Bariatric Times

Insights into Patient Pop with Obesity 2016

A peer-reviewed, evidence-based journal that promotes clinical development and metabolic insights in total bariatric patient care for the healthcare professional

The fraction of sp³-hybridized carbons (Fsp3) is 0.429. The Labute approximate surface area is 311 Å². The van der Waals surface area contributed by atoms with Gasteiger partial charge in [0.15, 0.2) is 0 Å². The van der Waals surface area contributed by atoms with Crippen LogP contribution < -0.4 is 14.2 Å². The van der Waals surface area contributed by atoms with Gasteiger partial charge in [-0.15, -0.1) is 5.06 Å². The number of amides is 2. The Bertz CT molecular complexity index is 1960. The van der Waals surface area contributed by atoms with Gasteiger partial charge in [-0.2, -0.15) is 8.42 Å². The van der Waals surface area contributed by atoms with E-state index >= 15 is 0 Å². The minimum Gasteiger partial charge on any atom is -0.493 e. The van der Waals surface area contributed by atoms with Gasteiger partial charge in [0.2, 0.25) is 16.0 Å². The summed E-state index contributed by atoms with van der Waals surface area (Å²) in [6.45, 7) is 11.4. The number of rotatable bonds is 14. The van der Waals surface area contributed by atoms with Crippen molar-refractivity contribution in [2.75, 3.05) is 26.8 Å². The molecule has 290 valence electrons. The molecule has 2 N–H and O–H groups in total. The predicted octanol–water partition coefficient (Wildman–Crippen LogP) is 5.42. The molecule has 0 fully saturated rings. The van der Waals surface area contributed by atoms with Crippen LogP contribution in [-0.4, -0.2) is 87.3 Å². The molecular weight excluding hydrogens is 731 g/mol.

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Bariatric Times • December 2016 • Supplement C C5 misclassifications. However, both BMI and waist circumference are excellent first tools for classifcation. 10 Patients should be counseled to lose weight and the initial target should be set at 3 to 5 percent of their total body weight. 2,11 For example, a 3- to 5- percent weight loss for patient who weighs 300 pounds would be 9 to 15 pounds. Even a five-percent weight loss improves triglyceride levels and glycemic index. 12–14 Sustained weight loss of this amount results in clinically meaningful health benefits and is not usually perceived by patients as an overwhelming or impossible goal. Clinicians should advise patients that they need not achieve normal weight or some idealized "goal weight" in order to get genuine and meaningful improvements in health. A relatively modest weight loss will produce important results. However, this modest weight loss should not be viewed as the end target, but rather as the first step toward further weight Table 1. Key Guidelines for Obesity Management 1 –6 THE AMERICAN HEART ASSOCIATION/ AMERICAN COLLEGE OF C ARDIOLOGY/ THE OBESITY SOCIETY 2013 GUIDELINE FOR THE MANAGEMENT OF OBESITY IN ADULTS (AHA/ACC/TOSA 1 ,2 THE ENDOCRINE SOCIETY: PHARMACOLOGICAL M ANAGEMENT OF OBESITY 3 THE AMERICAN ASSOCIATION OF CLINICAL E NDOCRINOLOGISTS ASSOCIATION OF CLINICAL ENDOCRINOLOGY CLINICAL PRACTICE GUIDELINES 2016 (AACE/ACEA 4 ,5 THE OBESITY MEDICINE ASSOCIATION O BESITY ALGORITHM 2016 6 Primary target PCPs PCPs and specialists Endocrinologists Obesity practitioners and others Process Systematic review of RCTs Systematic review, expert Expert consensus Expert and member consensus Focus Five key questions on the risks, benefits, and treatment areas Two key questions on medications Endocrinologist care of obesity Obesity specialist care of obesity AACE/ACE: American Association of Clinical Endocrinologists; AHA/ACC/TOS: American Heart Association/American College of Cardiology/The Obesity Society) 2013 Guideline for the Management of Obesity in Adults; Endocrine Guideline: The Endocrine Society: Pharmacological Management of Obesity; PCP: primary care physician; RCT: randomized clinical trial Table 2. Questions addressed in the AHA/ACC/TOS guidelines QUESTION TOPIC RECOMMENDATIONS 1 Is weight loss good for you? Benefits of weight loss Use Body Mass Index (BMI) as an easily performed first screening step to identify higher-risk patients; use waist circumference as an indicator of cardiovascular disease (CVD), diabetes mellitus (DM), and mortality risk. 2 How do you identify who is at risk sufficient to mandate weight loss efforts? Risks of having overweight/obesity Counsel patients to achieve at least a 3% to 5% sustained weight loss, which results in clinically meaningful health benefits. Greater weight loss leads to further benefits. 3 What is the efficacy/effectiveness of the different dietary strategies? Diets for weight loss There is no ideal diet for weight loss. Prescribe a diet to reduce caloric intake as part of a comprehensive lifestyle intervention. 4 What is the efficacy/effectiveness in achieving and maintaining weight loss? Comprehensive lifestyle interventions The gold standard treatment for obesity is a comprehensive, high-intensity session (≥14 sessions in six months) delivered in group or individual sessions by a trained interventionalist and persisting for ≥1 year. 5 What are the benefits and risks of surgical procedures for weight loss? The role of bariatric surgery Advise patients with a BMI ≥40kg/m 2 (or ≥35kg/m 2 with comorbidity) that bariatric surgery may be an appropriate option to improve health. Insights into the Patient Population with Obesity: Assessment and Treatment

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